To understand Holliday’s art, a painter connected to the neo-abstract and -expressionist movements, one must first meander through his mind
In 2016, Frank Holliday lived in a tiny studio behind a church near Rome’s Piazza Navona. He was painting in a nondescript room that had no windows. To many, this almost equates to residing in an uninspiring cave, but windows be damned. Holliday saw himself embarking on an intense and focused, artistic journey. When lunchtime came, the artist whiled away the afternoon in the churches nearby, mostly in awe of the glorious Caravaggio paintings that towered over him. These frequent visits to the churches left him enthused to pick up his paint brush, prodding him to return to his studio to continue his works.
In contrast to Holliday’s bare and unassuming studio, the results of his artistic flair are complex. The colours he uses in his paintings are drenched in a whirlwind of emotions that is akin to the experience of jumping off a cliff, he posits. “I have to throw myself off a cliff at a certain point for every painting that I do. Because when I do that, all of a sudden what needs to happen, happens. I really don’t plan all of these (brush strokes and colours), I just see them,” he told art critic Anney Bonney at his 2019 exhibition in Rome.
“The beauty of the colours that I use balances the masculinity of my style and this contradiction allows me to be as bloody and as pretty as I need to be, rising, floating and falling at the same time.” The artist only settles when he finds the sweet spot. While celebrated abstract expressionist artist Jackson Pollock raised his canvases from the floor and danced around them as he painted, Holliday adds his own take to this technique: by spinning a canvas around on the wall until he finds the perfect amount of weightlessness in his painting.
Understanding the chutzpah Holliday channels into his craft, there’s little wonder that the artist used to be mentioned in the same breath as illustrious artists like Jean Michel Basquiat and Keith Haring. Holliday rose to fame in the New York art world in the 1970s and 1980s, and he was the main figure behind Club 57 – a no-budget club New York’s East Village. Fuelled by the thirst to explore new forms of art, fashion, performance, music and exhibition, Club 57 became one of the most influential centres of the countercultural movement in the 1970s and 1980s.
It was clear; under a single roof was a group of transgressive oddballs who sang, acted, performed and exhibited their works through various multimedia platforms in post-punk New York City. These artists attended the School of Visual Arts in New York, but they could hardly find a place to play when they reconverged. “We weren’t fitting into the punk scene, we weren’t fitting into the gay scene, so we kind of had to make our own scene,” Holliday recounted at a 2018 exhibition in the Museum of Modern Art. While these members didn’t have to be extremely talented, they had the liberty to be whoever they had dreamt to be. “You wanted to be a rock-and-roll star? All right, go be it. We’ll pretend like you are the star for US$25.”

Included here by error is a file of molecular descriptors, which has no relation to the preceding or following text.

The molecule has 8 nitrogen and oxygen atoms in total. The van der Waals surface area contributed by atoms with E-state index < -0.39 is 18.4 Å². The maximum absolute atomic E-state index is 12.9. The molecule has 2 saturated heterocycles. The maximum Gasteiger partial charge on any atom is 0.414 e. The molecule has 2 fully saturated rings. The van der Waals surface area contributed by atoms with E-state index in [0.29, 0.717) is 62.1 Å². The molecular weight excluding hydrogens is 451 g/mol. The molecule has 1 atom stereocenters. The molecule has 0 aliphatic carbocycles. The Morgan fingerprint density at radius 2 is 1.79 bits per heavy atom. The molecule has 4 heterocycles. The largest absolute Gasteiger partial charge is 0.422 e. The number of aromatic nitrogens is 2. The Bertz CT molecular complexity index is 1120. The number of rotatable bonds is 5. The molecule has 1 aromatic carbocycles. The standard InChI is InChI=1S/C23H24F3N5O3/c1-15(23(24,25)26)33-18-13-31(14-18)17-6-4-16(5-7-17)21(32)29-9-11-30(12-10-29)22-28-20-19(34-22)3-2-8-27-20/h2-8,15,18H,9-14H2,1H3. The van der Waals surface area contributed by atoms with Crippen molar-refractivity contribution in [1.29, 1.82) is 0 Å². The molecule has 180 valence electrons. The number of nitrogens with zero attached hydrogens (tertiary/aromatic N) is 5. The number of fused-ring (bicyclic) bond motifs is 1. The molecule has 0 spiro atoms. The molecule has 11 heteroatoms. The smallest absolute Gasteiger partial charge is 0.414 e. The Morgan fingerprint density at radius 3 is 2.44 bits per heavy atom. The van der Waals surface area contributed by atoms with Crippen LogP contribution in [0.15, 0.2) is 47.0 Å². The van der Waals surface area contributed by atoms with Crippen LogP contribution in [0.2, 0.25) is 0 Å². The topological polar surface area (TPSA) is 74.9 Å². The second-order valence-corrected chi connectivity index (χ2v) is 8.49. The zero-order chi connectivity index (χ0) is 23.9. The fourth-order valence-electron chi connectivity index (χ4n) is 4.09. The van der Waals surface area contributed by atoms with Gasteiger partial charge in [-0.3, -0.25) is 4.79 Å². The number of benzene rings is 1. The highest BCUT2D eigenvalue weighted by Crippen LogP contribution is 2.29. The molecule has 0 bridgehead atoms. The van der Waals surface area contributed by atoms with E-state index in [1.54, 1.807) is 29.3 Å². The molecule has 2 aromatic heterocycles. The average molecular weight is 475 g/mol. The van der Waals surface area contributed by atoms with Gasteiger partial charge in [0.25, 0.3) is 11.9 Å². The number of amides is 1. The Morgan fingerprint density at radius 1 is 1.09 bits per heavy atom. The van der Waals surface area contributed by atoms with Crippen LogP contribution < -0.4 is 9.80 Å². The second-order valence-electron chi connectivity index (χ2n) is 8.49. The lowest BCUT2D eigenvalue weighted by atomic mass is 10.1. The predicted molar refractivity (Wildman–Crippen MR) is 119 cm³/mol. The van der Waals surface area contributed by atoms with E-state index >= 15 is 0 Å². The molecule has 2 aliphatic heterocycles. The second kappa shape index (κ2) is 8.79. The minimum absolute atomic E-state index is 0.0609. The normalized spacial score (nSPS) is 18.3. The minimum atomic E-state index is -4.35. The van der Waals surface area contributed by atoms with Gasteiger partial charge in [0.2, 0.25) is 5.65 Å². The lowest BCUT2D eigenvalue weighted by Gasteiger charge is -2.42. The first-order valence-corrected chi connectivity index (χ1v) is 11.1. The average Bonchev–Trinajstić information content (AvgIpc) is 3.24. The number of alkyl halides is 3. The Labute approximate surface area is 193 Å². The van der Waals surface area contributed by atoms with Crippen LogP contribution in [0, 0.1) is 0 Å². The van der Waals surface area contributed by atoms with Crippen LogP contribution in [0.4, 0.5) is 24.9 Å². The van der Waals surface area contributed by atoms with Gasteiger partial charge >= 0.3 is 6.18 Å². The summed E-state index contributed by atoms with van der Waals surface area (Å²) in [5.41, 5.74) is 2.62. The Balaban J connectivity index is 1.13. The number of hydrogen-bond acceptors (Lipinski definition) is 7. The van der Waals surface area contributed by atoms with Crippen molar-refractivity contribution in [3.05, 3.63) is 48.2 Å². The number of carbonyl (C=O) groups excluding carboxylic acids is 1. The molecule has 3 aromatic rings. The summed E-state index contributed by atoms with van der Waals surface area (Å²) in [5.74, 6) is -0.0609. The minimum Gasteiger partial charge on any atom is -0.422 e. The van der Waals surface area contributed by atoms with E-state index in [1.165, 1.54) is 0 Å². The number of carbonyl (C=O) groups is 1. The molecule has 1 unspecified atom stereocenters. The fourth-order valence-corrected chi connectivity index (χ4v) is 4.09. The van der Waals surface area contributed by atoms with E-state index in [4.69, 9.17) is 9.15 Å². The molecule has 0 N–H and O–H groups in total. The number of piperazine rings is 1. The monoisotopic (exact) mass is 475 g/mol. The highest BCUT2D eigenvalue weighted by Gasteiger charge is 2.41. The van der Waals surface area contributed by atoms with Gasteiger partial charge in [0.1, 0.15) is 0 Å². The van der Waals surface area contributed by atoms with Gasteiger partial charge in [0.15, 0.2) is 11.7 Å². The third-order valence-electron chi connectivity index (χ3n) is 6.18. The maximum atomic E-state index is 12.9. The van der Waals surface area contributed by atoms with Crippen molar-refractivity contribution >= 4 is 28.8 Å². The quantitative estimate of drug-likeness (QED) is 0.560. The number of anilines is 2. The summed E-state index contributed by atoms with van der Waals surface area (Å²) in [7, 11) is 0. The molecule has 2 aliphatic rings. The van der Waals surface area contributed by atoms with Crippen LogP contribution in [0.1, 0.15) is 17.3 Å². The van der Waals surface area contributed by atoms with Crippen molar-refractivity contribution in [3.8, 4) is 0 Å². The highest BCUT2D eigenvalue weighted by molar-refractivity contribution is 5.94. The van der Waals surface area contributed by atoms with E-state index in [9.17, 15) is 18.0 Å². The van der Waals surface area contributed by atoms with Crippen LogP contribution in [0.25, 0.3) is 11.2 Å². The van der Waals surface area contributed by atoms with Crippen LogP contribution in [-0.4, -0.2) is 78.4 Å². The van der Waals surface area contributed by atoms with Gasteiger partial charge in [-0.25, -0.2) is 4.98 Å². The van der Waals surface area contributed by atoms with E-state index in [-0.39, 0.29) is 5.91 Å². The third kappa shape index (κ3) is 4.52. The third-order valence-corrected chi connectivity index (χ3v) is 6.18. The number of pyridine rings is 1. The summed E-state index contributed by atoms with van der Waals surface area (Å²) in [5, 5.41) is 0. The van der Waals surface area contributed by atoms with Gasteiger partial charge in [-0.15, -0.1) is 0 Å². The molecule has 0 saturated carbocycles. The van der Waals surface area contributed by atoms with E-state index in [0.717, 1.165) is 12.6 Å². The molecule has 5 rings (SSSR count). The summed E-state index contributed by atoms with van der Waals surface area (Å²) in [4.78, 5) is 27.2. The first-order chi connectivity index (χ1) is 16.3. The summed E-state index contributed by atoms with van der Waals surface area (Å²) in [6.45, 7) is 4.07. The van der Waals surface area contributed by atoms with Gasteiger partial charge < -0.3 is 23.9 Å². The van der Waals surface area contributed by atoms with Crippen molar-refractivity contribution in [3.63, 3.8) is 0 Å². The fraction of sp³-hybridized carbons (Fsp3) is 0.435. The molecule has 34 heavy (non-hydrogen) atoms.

During that time, Holliday also rubbed shoulders with other luminaries of the downtown scene, such as Abel Ferrara, Tony Shafrazi, Madonna, Cyndi Lauper and Tama Janowitzand, and even began to work closely with pop art legend Andy Warhol.
Holliday’s paintings are built through hours of layering thin oil glazes of colour to achieve an inner light and sublime glow, typically working on them for months. “I love paint. I’ve always romanced the idea of that medium. I want to see what I can get out of painting. In the process, my body makes certain marks and movements, crafting my own stories. It’s about the base materials – spit, blood, saliva, flesh and goop (metaphorically) – and I wanted to have that very sensuous quality in my works,” the artist said at his See/Saw exhibition in New York’s Mucciaccia Gallery last year.
It’s palpable that the artist frequently questions existentialism and has works that reference heaven and hell. When he was living near the churches in Italy, he came up with the idea of dividing his paintings into three sections: heaven, which is usually light, bright and airy; Earth, and hell. He told Bonney: “Hell is gravity that’s always reaching up to pull us down into it. And here we are, stuck in the middle.” This dovetails with another paradox his craft carries: the way the artist works with light, which he claims allows his paintings to be seen “from the inside”.
A selection of the artist’s iconic works can be viewed at Mucciaccia’s Frank Holliday Virtual Gallery. And art collectors anywhere in the world can now purchase his paintings thanks to Mucciaccia’s tie-up with local technology firm Vidy and the non-fungible token marketplace Binance to accept cryptocurrencies as a method of payment.